Hundreds of people formed the ‘largest queue’ ever seen by staff working at a food bank as Covid-19 continues to cause unprecedented levels of food poverty in the UK.
London’s Community Kitchen livestreamed people queuing 7ft apart outside the bank in Wembley, West London on Saturday at 11am.
The group’s head of outreach Afzal Parkar said a week’s worth of food was given to 520 people collecting for 2,000 residents that day.
London’s Community Kitchen livestreamed people queuing 7ft apart outside the bank in Wembley, West London on Saturday at 11am
He said food poverty has ‘gone out of control’ during the third coronavirus lockdown, with similar queues popping up across the capital.
Video which has been viewed around 725,000 times shows people queuing for around half a mile at a social distance down Ealing Road to receive food from the Brent Indian Association building.
‘This was definitely the largest queue we’ve encountered – I have not witnessed anything like this,’ Mr Parkar told the BBC.
‘Motorists on the road paused just to take in the visual impact of this humungous queue of people two-metres apart. It literally spiralled down the whole of Ealing Road.’
The recipients of the food had been referred by local organisations to the food bank, which has been running for seven years.
The group’s head of outreach Afzal Parkar said a week’s worth of food was given to 520 people collecting for 2,000 residents that day
Sky News breakfast presenter Kay Burley was seen volunteering at the Community Kitchen at the weekend, following her six-month suspension from the news channel
‘They were already on low income and the pandemic has literally brought them to a standstill,’ Mr Parkar said. ‘They need food. Their children need food.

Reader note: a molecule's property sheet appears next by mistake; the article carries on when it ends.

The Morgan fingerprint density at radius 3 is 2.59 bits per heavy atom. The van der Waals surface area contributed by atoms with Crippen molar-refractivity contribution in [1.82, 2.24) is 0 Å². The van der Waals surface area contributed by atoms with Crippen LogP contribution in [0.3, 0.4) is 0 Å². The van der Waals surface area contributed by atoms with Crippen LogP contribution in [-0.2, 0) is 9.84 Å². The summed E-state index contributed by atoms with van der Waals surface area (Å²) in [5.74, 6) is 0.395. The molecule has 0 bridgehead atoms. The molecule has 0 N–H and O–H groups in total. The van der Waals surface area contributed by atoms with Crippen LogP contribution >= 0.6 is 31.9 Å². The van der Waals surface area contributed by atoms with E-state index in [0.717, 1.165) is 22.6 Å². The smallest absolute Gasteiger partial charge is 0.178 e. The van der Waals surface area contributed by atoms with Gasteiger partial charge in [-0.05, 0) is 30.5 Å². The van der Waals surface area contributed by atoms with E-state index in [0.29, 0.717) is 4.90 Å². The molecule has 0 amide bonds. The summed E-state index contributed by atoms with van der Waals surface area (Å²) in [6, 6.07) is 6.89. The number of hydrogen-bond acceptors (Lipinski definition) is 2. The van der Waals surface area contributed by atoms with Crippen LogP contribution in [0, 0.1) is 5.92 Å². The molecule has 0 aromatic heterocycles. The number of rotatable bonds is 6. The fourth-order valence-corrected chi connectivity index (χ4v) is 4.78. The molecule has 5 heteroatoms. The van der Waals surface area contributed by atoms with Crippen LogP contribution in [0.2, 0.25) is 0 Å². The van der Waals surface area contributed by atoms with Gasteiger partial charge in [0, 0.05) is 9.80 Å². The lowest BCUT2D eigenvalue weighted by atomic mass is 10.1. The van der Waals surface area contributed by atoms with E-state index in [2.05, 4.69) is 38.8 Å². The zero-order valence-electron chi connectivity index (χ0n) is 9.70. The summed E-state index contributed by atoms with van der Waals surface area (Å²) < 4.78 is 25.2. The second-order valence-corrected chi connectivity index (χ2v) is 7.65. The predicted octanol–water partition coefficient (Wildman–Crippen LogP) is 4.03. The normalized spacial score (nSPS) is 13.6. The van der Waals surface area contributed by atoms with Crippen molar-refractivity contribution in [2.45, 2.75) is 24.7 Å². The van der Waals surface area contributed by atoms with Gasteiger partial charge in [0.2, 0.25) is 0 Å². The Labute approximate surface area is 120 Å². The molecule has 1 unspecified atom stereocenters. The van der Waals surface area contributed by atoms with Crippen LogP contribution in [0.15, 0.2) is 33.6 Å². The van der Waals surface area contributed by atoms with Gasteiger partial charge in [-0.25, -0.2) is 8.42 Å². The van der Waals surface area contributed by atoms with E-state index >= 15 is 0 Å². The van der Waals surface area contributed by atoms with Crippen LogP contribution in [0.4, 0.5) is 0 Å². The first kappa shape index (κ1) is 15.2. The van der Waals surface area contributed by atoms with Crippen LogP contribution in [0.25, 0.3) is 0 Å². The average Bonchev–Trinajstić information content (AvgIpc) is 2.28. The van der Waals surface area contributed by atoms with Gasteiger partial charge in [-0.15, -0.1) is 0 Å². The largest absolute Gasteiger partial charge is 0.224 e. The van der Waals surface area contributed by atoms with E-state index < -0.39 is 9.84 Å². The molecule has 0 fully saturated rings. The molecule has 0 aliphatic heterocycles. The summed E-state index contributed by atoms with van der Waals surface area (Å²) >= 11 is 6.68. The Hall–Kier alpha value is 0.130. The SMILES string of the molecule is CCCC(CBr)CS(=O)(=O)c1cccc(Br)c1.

‘They line up even when its blistering cold. These people have been soaked and drenched in rain without umbrellas, and it does not deter them to get there early and queue for two to three hours.’
Sky News breakfast presenter Kay Burley was seen volunteering at the Community Kitchen at the weekend, following her six-month suspension from the news channel.
The hard-nosed journalist fell from grace after flouting restrictions to celebrate her 60th birthday with colleagues including Sky Political Editor Beth Rigby.
Filmed for a video posted on Facebook by the food hub’s organisers, Miss Burley is seen giving out bags filled with essential items such as bread and eggs.
Miss Burley, who has worked for Sky News for 32 years, has been volunteering at the kitchen’s operations in Harrow and Wembley for the past seven or eight weeks.
The hard-nosed journalist fell from grace after flouting restrictions to celebrate her 60th birthday with colleagues including Sky Political Editor Beth Rigby
In the video, a narrator says ‘our lovely volunteer Kay’s here’ as the news presenter, dressed in a high-vis vest over her coat, hands out bags of food.
A spokesman for London’s Community Kitchen said: ‘Credit to her, Kay is a very, very strong, grounded person – she really is passionate about what she’s doing.
‘She does come two to three times a week and she spends the best part of a full day here.’
It comes as food poverty charity the Trussell Trust warned the Government’s decision not to extend a £20 a week uplift to Universal Credit would put millions at risk of hunger.
In Parliament on Wednesday responding to a question on the issue, Prime Minister Boris Johnson said the Government would continue to put its ‘arms around’ the people of the UK during the pandemic.
Hundreds braved torrential snow and freezing temperatures to queue for food at a Glasgow soup kitchen
Earlier this week, shocking photos revealed how more than 200 people had to wait in line in the snow amid temperatures as low as -14C to be fed by a soup kitchen in Glasgow.
The pictures, taken as adverse weather from Storm Darcy hit the country, were shared widely on Facebook, with volunteers insisting ‘this has to end’.
However, charities are warning things will get even worse for those struggling to make ends meet when lockdown ends, with soup kitchens now facing unprecedented demand.
The number of people regularly using the service has almost doubled since the start of the pandemic – with Covid forcing families who had stable homes and businesses into poverty.
In response, locals have raised some £62,000 to help those most in need in just a matter of days.